Four hours later in the apartment right above Peter’s, his neighbor Harold Johnson cursed loudly. “Damn! Ten thirty at night and he’s making that noise again.”

“Oh, Harold,” Milly said, “just turn up the TV.”

But before Harold could hit the remote button, a muffled snarl came up through the floor. Harold stomped his foot down hard.

“I swear he does it once more I’m going down there and kick his ass.”

“Maybe his TV went on too loud,” Milly said.

But this time it wasn’t a snarl that came through the floor, it was a long, scary howl.

Harold leaped up from his lazy boy and came down hard with both feet. “Take that, you sonofabitch.”

Harold’s two-footed thump bounced down into Peter’s padded room down the wall, down the chains which were stretched taut to their limit all the way to the manacles which were no longer loose but cutting deeply into his gigantic hairy arms.

The arms of a monstrous Werewolf. A werewolf more awesome and terrifying than anything folklore, history or imagination has ever conjured up. A beast that hurls his body against the chains that will hold him prisoner until the electronic locks will disengage and release him, long after the moon has waned. Peter snarls fiercely.

A moment later, Harold above him stomps two..three..four times. Peter lunges upward, stretching the thick chains.

Milly turned up the volume. “There, now you can’t hear him.”

“I don’t like it,” Harold said. “One more time and I’m in his face.” But the words were barely out his mouth when he jumped, startled by a huge boom. “What the hell...?”

“Relax,” said Milly looking out the window. “It’s only thunder.”

“Thunder?” said Harold. “It’s not supposed to rain. Did you see any lightning?”

And in answer, a huge flash of white snakes in the sky, lighting up their entire apartment.

“Jesus!” Harold yells, “that was damn close.” He starts counting, “One..two..” and the boom crashes through their living room. This is followed by a huge roar through the floor from Peter. “That does it,” barks Harold.

Harold doesn’t wait for the elevator but takes the stairs down and bangs several times on Peter’s door. There is another lightning flash with a simultaneous rocking of the building. The lights go out and Harold stands in darkness.

“Damn, the building’s been hit. Electricity’s gone.”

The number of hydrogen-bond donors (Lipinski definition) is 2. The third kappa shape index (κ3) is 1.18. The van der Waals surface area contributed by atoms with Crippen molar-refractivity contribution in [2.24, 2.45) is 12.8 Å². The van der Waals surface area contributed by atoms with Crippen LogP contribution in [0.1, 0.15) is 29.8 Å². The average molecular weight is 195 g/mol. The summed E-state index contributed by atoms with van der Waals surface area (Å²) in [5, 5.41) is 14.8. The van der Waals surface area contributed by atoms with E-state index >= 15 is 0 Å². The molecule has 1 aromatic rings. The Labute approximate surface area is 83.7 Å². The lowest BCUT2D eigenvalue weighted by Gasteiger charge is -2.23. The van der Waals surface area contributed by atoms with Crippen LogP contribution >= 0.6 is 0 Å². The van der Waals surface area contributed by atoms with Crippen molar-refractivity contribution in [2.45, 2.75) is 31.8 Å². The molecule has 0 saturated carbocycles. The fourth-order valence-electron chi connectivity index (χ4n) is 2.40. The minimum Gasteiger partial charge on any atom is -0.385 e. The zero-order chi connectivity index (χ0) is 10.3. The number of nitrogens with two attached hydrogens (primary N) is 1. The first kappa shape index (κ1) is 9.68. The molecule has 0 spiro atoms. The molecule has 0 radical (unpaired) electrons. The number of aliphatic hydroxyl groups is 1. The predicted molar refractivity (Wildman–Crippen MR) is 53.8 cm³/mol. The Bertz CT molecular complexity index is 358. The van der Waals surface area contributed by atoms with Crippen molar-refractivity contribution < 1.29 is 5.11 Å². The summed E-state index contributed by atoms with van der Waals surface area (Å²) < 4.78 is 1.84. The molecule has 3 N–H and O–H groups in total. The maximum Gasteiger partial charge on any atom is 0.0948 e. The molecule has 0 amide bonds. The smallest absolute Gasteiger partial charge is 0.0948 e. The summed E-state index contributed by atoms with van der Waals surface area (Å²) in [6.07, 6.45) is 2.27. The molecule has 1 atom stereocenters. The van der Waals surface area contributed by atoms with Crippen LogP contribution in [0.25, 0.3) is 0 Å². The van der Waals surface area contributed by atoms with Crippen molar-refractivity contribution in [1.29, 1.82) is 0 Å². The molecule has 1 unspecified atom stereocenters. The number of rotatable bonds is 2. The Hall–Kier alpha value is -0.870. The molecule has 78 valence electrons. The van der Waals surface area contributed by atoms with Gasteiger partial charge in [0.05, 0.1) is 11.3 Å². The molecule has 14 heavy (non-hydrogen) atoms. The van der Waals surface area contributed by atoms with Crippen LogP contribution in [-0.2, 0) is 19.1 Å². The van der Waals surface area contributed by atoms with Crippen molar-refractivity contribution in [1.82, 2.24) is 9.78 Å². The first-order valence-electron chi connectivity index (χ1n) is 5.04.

The computer for Peter’s room flashes once, then goes black. The manacles snap open and the werewolf is free. He hears the pounding outside and leaps for the door. But by the time he opens it, Harold’s on his way down to the exit. The werewolf snarls and goes after Harold.

Outside the rain hits the street like marbles. A car pulls into the driveway and starts down the long ramp. Just as the security gate rises up there is a long, terrifying screech.

“Wow,” said Sid Greenburg, “that gate needs some oil.”

He started to drive forward when a huge shape burst through the gate and ran into the night.

“What the hell was that?” Anne Greenburg said.

“Must’ve been a big dog,” Sid answered.

“If it is,” said Anne, “I’m complaining to the board. No one’s supposed to have any pets. Those are the rules.”

The next day the evening sky was all pink chiffon as the setting sun tinted the clouds. Randi Lane rang Peter’s bell again. When he opened it she spoke quickly.

“There’s no time to mess around, Peter. I know everything: Officer Firestone, Sheila, your neighbor Harold Johnson. That’s three in three nights. And that’s just this month. Come with me, I can get you out of this hell.”

“I...I can’t,” Peter said. “You don’t know...besides, the moon will be up soon.”

“That’s why you’ve got to come with me now.”

Thirty minutes later Randi’s Lexus was flying down a country road. “We’re running out of time,” Peter said as his fingers elongated and sprouted hair. Randi started to protest but Peter reached over and snapped the key to off. The engine died instantly and the Lexus coasted on its own speed. The car was still moving when he leaped from it and rolled into the gully.

He stood up, the transformation now in full force: He roars and his back humps, ripping his shirt. His skull distends, changing shape. His eyes roll back into their sockets, then spring open, now a malevolent yellow-red.

The final changes wreak their havoc -- his teeth long and razor sharp, his ears pointed and hairy -- and Peter leaps up to the road, looking for Randi.

And there she is, waiting beside her Lexus.

Peter the werewolf bounds for her, saliva dripping from his fangs. But Randi stands her ground, the moonlight soft around her face as her eyes bulge and a scream rips from her throat.

But it’s not a scream of terror, it’s a howl of triumph.

Because Randi is now a nightmarish monster -- with twin obsidian heads, each with massive jaws that can easily help a werewolf stop worrying about That Time Of The Month when the moon is full...

The End

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T.T.O.T.M. Inc. is copyright 1999, by J. Geraci. It may not be copied or used for any commercial purpose except for short excerpts used for reviews. (Obviously, you can copy it or print it out if you want to read it!)